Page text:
A variety of assessment methods is necessary in any classroom. Properly selecting, designing, and administering assessment in the classroom requires familiarity with the array of assessment methods. Performance assessment is any assessment that measures the application of knowledge and skills to new or authentic problems. Performance assessment should require higher-order thinking skills to apply conceptual knowledge to problems students have not seen before. For example, 6th grade TEKS require students to be able to calculate density, mass, and volume. Students should be able to use their knowledge of how density, mass, and volume are related, including the formula for density, to calculate unknown information about an object or to predict what might happen to another variable when one variable has been changed. A sample question: If a block has a mass of 10 g and 5 cm3 what is its density? or If the volume of a sample expands but its mass stays the same what happens to the sample’s density?
Self-assessment is the evaluation of student work and tracking progress by both students and teachers. This allows students to identify their own gaps in content knowledge in order to make plans to improve their comprehension level. Educators naturally assess student work and observe student success patterns to help them adjust their pace. However, putting some of this responsibility into student hands gives them ownership over their learning and helps create investment in growth.
Both performance assessments and self-assessments can be categorized as either formal or informal assessments. Major differences between formal and informal assessments include that formal assessments tend to be high-stakes whereas informal assessments are typically low-stakes. Formal assessments are very data-driven and provide comprehensive information used in comparisons in order to identify students’ knowledge and competency levels. We primarily see standardized assessment and exams as examples of formal assessment. By contrast, informal assessment is much more content- and performance-driven as opposed to being data-driven. Everyday grades such as projects, quizzes, portfolios, and daily activities fall into the category of informal assessment because they are designed to give both the teacher and the student feedback as they progress through their learning. Valid and informative informal assessments draw connections between concepts and real life examples.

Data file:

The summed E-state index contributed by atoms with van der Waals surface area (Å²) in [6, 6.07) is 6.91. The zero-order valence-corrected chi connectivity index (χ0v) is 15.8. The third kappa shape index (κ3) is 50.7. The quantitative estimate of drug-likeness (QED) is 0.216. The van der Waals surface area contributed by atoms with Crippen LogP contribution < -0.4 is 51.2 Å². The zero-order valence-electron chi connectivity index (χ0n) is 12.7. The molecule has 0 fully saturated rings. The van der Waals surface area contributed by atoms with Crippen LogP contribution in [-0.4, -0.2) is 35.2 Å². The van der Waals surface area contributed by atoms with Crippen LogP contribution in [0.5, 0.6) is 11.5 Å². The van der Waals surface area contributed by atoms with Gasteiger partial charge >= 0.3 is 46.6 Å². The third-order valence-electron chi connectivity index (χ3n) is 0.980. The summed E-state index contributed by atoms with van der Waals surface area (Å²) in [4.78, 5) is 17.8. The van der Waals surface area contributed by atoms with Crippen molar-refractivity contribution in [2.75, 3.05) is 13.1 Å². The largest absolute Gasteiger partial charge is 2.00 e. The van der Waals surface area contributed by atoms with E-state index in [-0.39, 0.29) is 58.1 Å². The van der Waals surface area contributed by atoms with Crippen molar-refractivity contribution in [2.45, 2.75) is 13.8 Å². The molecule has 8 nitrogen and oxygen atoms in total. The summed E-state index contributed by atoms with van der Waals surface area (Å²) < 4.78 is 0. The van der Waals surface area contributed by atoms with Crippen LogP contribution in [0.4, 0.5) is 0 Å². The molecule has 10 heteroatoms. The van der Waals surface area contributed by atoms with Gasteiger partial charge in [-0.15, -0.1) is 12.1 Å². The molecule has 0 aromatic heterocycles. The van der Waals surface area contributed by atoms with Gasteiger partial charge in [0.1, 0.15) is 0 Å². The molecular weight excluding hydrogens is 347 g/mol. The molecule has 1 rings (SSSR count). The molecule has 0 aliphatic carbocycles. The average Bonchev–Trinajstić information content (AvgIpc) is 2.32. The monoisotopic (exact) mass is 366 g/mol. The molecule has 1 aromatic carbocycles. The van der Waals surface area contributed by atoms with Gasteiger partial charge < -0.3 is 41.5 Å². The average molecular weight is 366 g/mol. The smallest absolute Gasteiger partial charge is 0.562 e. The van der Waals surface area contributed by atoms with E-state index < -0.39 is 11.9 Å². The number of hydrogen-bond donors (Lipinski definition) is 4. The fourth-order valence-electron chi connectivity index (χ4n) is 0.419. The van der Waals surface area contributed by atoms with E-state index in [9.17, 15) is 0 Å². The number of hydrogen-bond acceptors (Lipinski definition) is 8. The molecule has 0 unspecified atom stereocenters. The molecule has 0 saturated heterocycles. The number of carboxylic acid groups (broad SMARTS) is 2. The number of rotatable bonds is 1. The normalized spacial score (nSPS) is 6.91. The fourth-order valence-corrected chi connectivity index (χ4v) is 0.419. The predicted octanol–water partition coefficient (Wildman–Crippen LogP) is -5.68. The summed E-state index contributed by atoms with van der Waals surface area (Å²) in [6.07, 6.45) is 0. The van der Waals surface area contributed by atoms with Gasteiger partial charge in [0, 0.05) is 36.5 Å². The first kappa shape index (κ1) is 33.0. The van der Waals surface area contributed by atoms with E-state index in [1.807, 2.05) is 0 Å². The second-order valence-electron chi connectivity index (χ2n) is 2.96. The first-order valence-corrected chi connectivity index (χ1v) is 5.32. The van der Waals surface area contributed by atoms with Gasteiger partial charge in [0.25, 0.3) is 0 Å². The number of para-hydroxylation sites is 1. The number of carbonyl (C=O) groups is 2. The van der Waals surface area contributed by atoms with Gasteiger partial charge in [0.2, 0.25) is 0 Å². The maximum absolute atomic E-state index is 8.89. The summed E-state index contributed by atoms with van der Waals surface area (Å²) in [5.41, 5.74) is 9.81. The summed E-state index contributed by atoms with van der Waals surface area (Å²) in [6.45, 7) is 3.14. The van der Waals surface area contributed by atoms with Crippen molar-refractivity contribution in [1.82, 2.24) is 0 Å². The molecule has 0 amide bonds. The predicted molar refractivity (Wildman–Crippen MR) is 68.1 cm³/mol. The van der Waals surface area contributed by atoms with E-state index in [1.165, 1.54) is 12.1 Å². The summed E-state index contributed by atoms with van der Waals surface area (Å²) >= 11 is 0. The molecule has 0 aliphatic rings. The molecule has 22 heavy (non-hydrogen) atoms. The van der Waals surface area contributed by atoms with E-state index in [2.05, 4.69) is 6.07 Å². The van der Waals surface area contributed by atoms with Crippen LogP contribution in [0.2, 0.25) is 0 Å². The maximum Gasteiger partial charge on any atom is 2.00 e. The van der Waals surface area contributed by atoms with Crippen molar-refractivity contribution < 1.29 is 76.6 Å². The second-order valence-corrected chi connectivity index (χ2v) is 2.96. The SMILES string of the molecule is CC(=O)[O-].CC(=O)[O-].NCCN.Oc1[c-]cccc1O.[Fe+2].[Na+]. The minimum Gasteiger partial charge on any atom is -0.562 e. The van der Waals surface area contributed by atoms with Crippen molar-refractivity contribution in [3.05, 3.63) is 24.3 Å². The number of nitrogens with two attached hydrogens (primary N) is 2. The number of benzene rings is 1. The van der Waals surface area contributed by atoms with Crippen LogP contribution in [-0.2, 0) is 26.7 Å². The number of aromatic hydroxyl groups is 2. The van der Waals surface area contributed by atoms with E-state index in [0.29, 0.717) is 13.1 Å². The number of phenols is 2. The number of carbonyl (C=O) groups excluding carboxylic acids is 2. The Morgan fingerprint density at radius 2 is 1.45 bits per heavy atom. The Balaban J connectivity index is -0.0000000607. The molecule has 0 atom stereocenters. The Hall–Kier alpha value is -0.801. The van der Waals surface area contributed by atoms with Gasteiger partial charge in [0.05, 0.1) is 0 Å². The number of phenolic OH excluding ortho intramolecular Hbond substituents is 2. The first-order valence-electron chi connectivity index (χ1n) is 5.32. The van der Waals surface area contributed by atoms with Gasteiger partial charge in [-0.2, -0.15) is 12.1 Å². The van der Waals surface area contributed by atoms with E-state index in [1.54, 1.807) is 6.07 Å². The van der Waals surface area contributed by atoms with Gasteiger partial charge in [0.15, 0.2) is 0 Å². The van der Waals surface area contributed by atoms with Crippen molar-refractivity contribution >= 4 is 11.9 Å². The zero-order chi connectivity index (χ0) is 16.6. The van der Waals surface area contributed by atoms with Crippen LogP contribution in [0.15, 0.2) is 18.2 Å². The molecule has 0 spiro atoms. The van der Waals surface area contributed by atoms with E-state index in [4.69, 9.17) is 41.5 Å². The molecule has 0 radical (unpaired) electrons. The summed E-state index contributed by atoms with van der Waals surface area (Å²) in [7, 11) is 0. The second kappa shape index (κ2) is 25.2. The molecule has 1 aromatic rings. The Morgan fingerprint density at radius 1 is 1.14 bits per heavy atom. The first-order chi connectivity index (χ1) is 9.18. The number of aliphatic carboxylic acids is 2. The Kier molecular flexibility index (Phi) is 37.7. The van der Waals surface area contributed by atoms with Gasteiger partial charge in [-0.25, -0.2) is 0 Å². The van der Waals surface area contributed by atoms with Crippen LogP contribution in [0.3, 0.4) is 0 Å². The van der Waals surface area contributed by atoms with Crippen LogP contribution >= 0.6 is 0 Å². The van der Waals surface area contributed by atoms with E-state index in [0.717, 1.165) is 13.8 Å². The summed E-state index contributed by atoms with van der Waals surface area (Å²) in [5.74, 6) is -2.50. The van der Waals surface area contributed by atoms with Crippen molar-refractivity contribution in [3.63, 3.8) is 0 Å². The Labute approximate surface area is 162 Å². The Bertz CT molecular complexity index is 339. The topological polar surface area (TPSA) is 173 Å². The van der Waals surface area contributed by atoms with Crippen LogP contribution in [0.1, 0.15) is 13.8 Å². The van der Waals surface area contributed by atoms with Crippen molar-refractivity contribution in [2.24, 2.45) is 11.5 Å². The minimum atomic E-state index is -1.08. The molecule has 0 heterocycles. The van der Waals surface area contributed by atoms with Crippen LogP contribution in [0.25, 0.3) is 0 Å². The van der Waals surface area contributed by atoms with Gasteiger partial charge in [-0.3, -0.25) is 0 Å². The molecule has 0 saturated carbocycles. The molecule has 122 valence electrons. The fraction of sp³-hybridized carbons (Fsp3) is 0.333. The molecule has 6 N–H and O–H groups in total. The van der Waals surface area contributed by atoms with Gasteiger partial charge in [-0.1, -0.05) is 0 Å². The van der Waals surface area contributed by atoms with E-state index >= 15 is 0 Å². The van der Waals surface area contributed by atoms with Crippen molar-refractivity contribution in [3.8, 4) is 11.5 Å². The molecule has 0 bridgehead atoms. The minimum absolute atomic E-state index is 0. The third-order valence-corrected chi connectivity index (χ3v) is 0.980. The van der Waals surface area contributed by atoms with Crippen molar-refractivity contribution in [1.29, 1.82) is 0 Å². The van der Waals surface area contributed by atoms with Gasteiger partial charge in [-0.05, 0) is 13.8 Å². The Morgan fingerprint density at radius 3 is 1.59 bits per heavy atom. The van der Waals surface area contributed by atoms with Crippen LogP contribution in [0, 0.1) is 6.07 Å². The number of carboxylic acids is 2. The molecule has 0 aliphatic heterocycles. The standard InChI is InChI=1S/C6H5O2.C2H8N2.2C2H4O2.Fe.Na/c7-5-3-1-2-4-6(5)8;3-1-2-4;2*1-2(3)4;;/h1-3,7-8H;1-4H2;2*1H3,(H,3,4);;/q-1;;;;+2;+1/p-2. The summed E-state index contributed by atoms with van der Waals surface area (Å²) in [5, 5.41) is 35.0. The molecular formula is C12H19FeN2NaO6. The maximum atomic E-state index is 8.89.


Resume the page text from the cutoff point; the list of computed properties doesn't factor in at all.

Lastly, there are formative and summative assessments. These categories are very similar to formal and informal assessments, with a few key differences. Formative assessments take place while learning is still forming and solidifying. The purpose of formative assessments is to monitor progression through learning concepts. Formative assessments give both students and teachers the opportunity to examine results and outcomes throughout the learning process. These are low-stakes assessments that may come in the form of activities such as Think-Pair-Share, Argument Driven Inquiry, Polling, Admit/Exit Tickets, or Bell Ringers, or visual aids like concept maps and other graphic organizers. As the word summative implies, these assessments occurs at the summation of a set period of time, often at the end of a unit, semester, or year. The goal of summative assessments is evaluation of knowledge and skills. Summative assessments include unit exams, campus and district benchmark exams, end-of-semester exams, and state exams such as the STAAR and EOC exams. Additionally, summative assessments can be long-term projects, papers, or lab reports.
While there is some overlap in the types of assessment, it is important to make sure that as an educator you are intentional about the types and frequencies of each type of assessment you use throughout the unit, semester, and year. Make sure you’re providing enough opportunity for receiving feedback and self-evaluation by students ahead of formal and summative assessments in order to give students adequate time to make an investment in their own learning process.
And that’s some very basic information about the Science Learning, Instruction, and Assessment domain.